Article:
I'm not really a fan of medical/mediciney places. Frankly I usually dread them. But today, I went to the dentist. And you know what? Out of all the medical places I have ever had to go (thankfully not many) I think the dentist is my favorite. The ladies are always so friendly and really all they want to do is make sure my mouth is happy. 

I haven't always felt this way. There is a real feeling of exposure when you go to the doctor. You're poked, prodded, squinted at, analyzed. Scrutinized, really. And as much as you care for your own body, doctors see you in a way you will never be able to mimic. That used to terrify me. Here I am, lying exposed in some way on some sterile table with some shiny tool telling someone something that I don't understand. But at the dentist today, I suddenly saw that exposure as a chance to be genuine and friendly and honest about the person I am. Under the hot white light I could be squirmy and fidgety and uncomfortable. Or, I could be friendly, chill, and thankful. Thankful that my family can afford preventative medical attention. Thankful that there are people out there who actually like cleaning off the inside of my mouth! 

Just as my mouth and my teeth are a part of my body, my dentist is a part of the human community, contributing her skills. She is needed: not everyone can do her job, and not everyone wants to do her job. I've been spending the summer in the early Old Testament, and one of the major lessons that I have found repeated over and over again is that God is like the ultimate occupational therapist. He recognizes people's skills, and not the easy "I'm good at counting" skills but the skills that slightly terrify people because they haven't been in the right place to act them out. But the way these people end up in situations that cry out for a certain kind of skill is nothing short of genius.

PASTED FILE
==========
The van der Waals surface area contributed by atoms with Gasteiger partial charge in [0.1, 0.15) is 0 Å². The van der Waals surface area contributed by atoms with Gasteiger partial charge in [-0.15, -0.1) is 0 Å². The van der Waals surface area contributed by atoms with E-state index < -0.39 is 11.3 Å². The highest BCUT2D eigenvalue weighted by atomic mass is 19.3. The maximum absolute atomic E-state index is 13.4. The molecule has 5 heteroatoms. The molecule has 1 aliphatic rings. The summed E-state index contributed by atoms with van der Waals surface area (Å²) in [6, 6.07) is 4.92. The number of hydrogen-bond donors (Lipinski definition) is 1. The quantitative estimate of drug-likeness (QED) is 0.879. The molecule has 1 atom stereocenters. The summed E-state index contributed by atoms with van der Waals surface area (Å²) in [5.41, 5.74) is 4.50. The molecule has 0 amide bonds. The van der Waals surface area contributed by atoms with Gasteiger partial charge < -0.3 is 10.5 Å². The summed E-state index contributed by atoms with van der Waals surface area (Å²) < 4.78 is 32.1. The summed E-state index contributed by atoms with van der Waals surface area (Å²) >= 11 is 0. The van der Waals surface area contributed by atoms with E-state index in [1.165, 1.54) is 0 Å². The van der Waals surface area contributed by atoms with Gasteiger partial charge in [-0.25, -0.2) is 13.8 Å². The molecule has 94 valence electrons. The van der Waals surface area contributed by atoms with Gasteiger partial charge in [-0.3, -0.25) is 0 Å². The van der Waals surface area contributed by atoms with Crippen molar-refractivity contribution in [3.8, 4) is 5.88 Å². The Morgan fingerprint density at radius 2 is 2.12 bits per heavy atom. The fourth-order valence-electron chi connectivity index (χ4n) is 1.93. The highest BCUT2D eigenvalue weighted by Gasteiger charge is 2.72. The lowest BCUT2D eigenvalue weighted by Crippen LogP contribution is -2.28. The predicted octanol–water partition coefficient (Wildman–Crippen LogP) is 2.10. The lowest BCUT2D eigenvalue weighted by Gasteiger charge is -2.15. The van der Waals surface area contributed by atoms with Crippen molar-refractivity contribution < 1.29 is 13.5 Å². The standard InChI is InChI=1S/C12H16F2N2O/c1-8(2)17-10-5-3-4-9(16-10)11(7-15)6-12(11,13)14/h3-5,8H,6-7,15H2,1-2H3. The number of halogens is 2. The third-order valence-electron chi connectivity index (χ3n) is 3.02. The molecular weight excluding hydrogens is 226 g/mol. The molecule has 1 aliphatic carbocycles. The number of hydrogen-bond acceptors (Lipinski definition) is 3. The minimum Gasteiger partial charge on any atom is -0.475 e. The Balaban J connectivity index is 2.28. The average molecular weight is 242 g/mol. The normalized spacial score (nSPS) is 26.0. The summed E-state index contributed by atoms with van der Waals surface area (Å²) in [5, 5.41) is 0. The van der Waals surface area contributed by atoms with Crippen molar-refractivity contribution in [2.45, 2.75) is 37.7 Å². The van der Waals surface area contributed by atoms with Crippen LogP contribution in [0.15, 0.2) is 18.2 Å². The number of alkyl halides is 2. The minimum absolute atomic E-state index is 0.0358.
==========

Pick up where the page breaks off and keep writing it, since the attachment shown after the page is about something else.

I've been thinking about two people who are mentioned quite often in Exodus, although I know we've never talked about them at church: Bezalel and Oholihab. Both of these men are noted for their extraordinary artistic skill: in design, embroidery, woodwork, and crafts. Why is this important? These two men oversaw the creation of the tabernacle, sacred garments, ark of the covenant, altars, and all of the other necessary items in early Israelite worship. In a group of newly freed slaves, wandering around the desert, were the perfect people for the job. Each of us is perfect for a specific job and purpose God already knows about, and our opportunity to use the skills He inspires within us could be just around the corner. It may not be glamorous; it may not be expected. (A stutterer becomes a leader? A dream interpreter becomes an economist?) But it will be right.